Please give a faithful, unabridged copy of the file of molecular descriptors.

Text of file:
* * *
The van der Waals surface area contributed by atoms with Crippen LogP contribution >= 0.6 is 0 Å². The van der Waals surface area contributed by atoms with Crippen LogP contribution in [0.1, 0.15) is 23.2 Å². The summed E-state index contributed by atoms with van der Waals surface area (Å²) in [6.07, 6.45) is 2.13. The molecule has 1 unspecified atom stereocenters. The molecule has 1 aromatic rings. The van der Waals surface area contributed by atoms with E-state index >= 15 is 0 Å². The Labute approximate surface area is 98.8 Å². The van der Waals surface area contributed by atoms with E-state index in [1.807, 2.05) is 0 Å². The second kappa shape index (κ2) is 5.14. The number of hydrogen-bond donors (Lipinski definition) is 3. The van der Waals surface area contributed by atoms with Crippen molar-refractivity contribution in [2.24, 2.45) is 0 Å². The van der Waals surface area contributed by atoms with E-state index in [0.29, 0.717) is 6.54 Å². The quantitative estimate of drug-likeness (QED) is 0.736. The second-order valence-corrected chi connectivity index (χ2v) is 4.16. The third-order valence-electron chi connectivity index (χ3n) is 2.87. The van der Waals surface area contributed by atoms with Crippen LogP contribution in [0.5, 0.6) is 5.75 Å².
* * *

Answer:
The van der Waals surface area contributed by atoms with Crippen LogP contribution >= 0.6 is 0 Å². The van der Waals surface area contributed by atoms with Crippen LogP contribution in [0.1, 0.15) is 23.2 Å². The summed E-state index contributed by atoms with van der Waals surface area (Å²) in [6.07, 6.45) is 2.13. The molecule has 1 unspecified atom stereocenters. The molecule has 1 aromatic rings. The van der Waals surface area contributed by atoms with E-state index >= 15 is 0 Å². The Labute approximate surface area is 98.8 Å². The van der Waals surface area contributed by atoms with E-state index in [1.807, 2.05) is 0 Å². The second kappa shape index (κ2) is 5.14. The number of hydrogen-bond donors (Lipinski definition) is 3. The van der Waals surface area contributed by atoms with Crippen molar-refractivity contribution in [2.24, 2.45) is 0 Å². The van der Waals surface area contributed by atoms with E-state index in [0.29, 0.717) is 6.54 Å². The quantitative estimate of drug-likeness (QED) is 0.736. The second-order valence-corrected chi connectivity index (χ2v) is 4.16. The third-order valence-electron chi connectivity index (χ3n) is 2.87. The van der Waals surface area contributed by atoms with Crippen LogP contribution in [0.5, 0.6) is 5.75 Å².